Watch: The first Corona-compliant symphony orchestra

The German authorities* have published rules for reopening theatres which are highly impractical for orchestras – for instance, the distances to be maintained by wind players: 12 metres ahead and three metres either side.

The TfN-Philharmonie Hildesheim decided to try out Beethoven’s 7th symphony at prescribed distances in an otherwise empty theatre.

Here’s how it looked:

*UPDATE: We’re advised that these are not Goverrment rules but a guideline by the VBG: Verwaltungs-Berufsgenossenschaft (VBG), a State Accident Insurance scheme.

The 12-metre rule has been contested by the Charité scientific institute here.

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  • It’s better to study and do something completely different if this is the new normal in the music world, even though this is still better than all those living-room concerts.

  • Dear Mr. Lebrecht,

    the regelation with 12m room in front the wind musicians was coming from no authority at all. This was a recommendation from one single scientist. No federal or region government, and no institution has thought to make this a regelation.

    Sincerely,
    Gerhard von der Linde

    • Dear Mr. Lebrecht, dear Mr. von der Linde,

      as the music dramaturge of the Theater für Niedersachsen I would like to explain properly the conditions that led to this video: These regulations were issued in cooperation with the Federal Ministry of Labour by an authority called VBG, which is the professional association responsible for all public theatres. The regulations are a legally binding standard and mandatory for us in terms of occupational health and safety law and there is no choice whether to follow them or not. Fortunately, they have in the meantime issued newer, more practicable guidelines, but on 6th May the 12 m for wind instruments were still obligatory.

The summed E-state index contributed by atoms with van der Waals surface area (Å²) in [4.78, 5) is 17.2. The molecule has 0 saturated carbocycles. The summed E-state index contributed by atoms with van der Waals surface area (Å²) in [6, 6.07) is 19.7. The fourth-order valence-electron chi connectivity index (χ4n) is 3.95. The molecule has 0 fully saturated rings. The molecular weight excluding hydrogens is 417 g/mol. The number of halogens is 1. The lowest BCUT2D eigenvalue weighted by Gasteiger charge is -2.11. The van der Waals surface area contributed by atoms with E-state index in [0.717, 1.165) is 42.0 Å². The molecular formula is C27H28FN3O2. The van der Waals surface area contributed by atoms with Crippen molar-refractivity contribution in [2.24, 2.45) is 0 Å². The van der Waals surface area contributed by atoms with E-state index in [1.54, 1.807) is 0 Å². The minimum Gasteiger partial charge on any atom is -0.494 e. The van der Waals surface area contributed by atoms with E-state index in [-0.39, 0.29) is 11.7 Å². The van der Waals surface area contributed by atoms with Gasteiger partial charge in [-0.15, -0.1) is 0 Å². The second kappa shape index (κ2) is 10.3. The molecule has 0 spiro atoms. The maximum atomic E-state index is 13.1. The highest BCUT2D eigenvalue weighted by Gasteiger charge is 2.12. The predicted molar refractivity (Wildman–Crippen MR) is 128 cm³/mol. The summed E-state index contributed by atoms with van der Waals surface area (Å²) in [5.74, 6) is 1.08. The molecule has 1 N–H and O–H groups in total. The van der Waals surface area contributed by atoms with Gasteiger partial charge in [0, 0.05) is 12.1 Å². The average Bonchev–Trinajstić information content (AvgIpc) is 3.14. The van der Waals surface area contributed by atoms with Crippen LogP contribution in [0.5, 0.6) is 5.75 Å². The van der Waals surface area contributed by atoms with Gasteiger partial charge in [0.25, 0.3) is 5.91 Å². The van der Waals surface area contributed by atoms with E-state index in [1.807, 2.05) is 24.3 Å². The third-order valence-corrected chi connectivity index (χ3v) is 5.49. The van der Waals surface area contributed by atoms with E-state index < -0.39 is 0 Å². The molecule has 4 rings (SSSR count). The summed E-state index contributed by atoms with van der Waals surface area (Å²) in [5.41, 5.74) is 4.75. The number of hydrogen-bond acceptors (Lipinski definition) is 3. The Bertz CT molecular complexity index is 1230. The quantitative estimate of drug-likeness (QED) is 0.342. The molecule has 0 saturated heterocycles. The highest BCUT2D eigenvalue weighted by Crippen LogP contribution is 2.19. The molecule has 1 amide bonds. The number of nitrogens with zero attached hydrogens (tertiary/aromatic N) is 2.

Sincerely,
      Susanne von Tobien

  • Impossible.

    Why would audiences take the trouble to listen to something like this if they can play one of their CD recording of this symphony at home?

    • Time to commission composers to write works that can be done in this setup. Charles Ives would have relished the challenge (it occurs to me that something like /The Unanswered Question/ could be done like this).

      • So instead of Beethoven we’ve heard 1492753 times, now played out of of balance and sync because no one can hear anyone else, we get to hear one off performances of “commissions” from “composers” for these “forces”? I can’t wait to hear the same flaccid, tuneless, rhythmless, overcomplicated garbage these “composers” will copy and paste into Sibelius – just like they’ve been doing for years.

        All these attempts at repurposing are just so sad and awkward. It’s like prepping and staffing an entire 5-star restaurant in order to serve a bowl of Cheerios. No chance.

        • Man your comments here on this website the past few days have just been miserable and pathetic. I feel so sorry for you.

        • Actually, it’s 1.492.754 times since I just listened again to the Serioso Quartet.

          For the rest, I think it is a rather careless generalisation to refer to ‘flaccid, tuneless, rhythmless, overcomplicated garbage these “composers” will copy and paste into Sibelius’, maybe there are some Klangkünstler out there, surely in Germany, who could invent something interesting in terms of spacial set-ups.

          For music performances however, it looks as if music life has to wait for a vaccin. That will be disastrous if this takes too long time, no doubt, but I’m sure it will survive. Maybe the coronie has to be seen as a winter storm that blows away the dead leaves to make place for spring – the dead leaves being the ideas about the art form which have no life in them. Music is too deeply rooted in the human psyche and in culture to die from a minuscule little ball with nasty protuberations.

      • Best to doit with music rarely performed and with new music. Note: my e-mail is not functioning currently

  • This is the relevant document, published on May 7th: